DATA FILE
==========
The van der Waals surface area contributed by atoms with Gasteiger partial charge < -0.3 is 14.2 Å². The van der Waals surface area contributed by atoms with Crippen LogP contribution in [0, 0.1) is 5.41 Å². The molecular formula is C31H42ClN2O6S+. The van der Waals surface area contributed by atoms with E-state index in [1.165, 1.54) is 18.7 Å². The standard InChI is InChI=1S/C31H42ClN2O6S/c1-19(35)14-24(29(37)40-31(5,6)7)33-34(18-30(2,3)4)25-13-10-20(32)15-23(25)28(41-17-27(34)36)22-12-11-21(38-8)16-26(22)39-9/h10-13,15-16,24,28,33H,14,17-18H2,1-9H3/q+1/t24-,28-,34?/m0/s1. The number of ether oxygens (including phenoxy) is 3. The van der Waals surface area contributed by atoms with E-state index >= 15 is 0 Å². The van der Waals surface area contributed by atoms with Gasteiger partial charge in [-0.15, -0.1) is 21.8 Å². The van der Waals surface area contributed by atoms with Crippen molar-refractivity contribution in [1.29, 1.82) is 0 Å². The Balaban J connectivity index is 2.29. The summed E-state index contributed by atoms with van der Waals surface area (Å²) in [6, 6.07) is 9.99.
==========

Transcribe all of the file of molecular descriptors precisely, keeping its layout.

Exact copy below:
The van der Waals surface area contributed by atoms with Gasteiger partial charge < -0.3 is 14.2 Å². The van der Waals surface area contributed by atoms with Crippen LogP contribution in [0, 0.1) is 5.41 Å². The molecular formula is C31H42ClN2O6S+. The van der Waals surface area contributed by atoms with E-state index in [1.165, 1.54) is 18.7 Å². The standard InChI is InChI=1S/C31H42ClN2O6S/c1-19(35)14-24(29(37)40-31(5,6)7)33-34(18-30(2,3)4)25-13-10-20(32)15-23(25)28(41-17-27(34)36)22-12-11-21(38-8)16-26(22)39-9/h10-13,15-16,24,28,33H,14,17-18H2,1-9H3/q+1/t24-,28-,34?/m0/s1. The number of ether oxygens (including phenoxy) is 3. The van der Waals surface area contributed by atoms with E-state index >= 15 is 0 Å². The van der Waals surface area contributed by atoms with Gasteiger partial charge in [-0.15, -0.1) is 21.8 Å². The van der Waals surface area contributed by atoms with Crippen molar-refractivity contribution in [1.29, 1.82) is 0 Å². The Balaban J connectivity index is 2.29. The summed E-state index contributed by atoms with van der Waals surface area (Å²) in [6, 6.07) is 9.99.